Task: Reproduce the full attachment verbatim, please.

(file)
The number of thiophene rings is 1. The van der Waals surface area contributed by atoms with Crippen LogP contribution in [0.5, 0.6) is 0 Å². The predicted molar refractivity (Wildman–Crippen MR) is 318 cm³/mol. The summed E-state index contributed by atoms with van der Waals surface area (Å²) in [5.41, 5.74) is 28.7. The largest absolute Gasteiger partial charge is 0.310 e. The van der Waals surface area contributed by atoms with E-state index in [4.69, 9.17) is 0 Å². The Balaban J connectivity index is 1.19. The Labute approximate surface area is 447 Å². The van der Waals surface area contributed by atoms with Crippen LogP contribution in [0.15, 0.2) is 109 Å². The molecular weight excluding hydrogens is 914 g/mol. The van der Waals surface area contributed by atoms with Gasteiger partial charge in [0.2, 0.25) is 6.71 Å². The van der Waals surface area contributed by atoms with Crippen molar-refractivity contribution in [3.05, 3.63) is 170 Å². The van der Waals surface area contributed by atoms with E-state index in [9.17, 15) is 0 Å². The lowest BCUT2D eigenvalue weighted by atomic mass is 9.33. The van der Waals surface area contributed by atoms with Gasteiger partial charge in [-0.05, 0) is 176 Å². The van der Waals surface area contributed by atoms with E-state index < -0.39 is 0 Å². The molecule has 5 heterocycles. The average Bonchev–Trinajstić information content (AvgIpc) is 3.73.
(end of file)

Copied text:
The number of thiophene rings is 1. The van der Waals surface area contributed by atoms with Crippen LogP contribution in [0.5, 0.6) is 0 Å². The predicted molar refractivity (Wildman–Crippen MR) is 318 cm³/mol. The summed E-state index contributed by atoms with van der Waals surface area (Å²) in [5.41, 5.74) is 28.7. The largest absolute Gasteiger partial charge is 0.310 e. The van der Waals surface area contributed by atoms with E-state index in [4.69, 9.17) is 0 Å². The Balaban J connectivity index is 1.19. The Labute approximate surface area is 447 Å². The van der Waals surface area contributed by atoms with Crippen LogP contribution in [0.15, 0.2) is 109 Å². The molecular weight excluding hydrogens is 914 g/mol. The van der Waals surface area contributed by atoms with Gasteiger partial charge in [0.2, 0.25) is 6.71 Å². The van der Waals surface area contributed by atoms with Crippen molar-refractivity contribution in [3.05, 3.63) is 170 Å². The van der Waals surface area contributed by atoms with E-state index in [9.17, 15) is 0 Å². The lowest BCUT2D eigenvalue weighted by atomic mass is 9.33. The van der Waals surface area contributed by atoms with Gasteiger partial charge in [-0.05, 0) is 176 Å². The van der Waals surface area contributed by atoms with E-state index < -0.39 is 0 Å². The molecule has 5 heterocycles. The average Bonchev–Trinajstić information content (AvgIpc) is 3.73.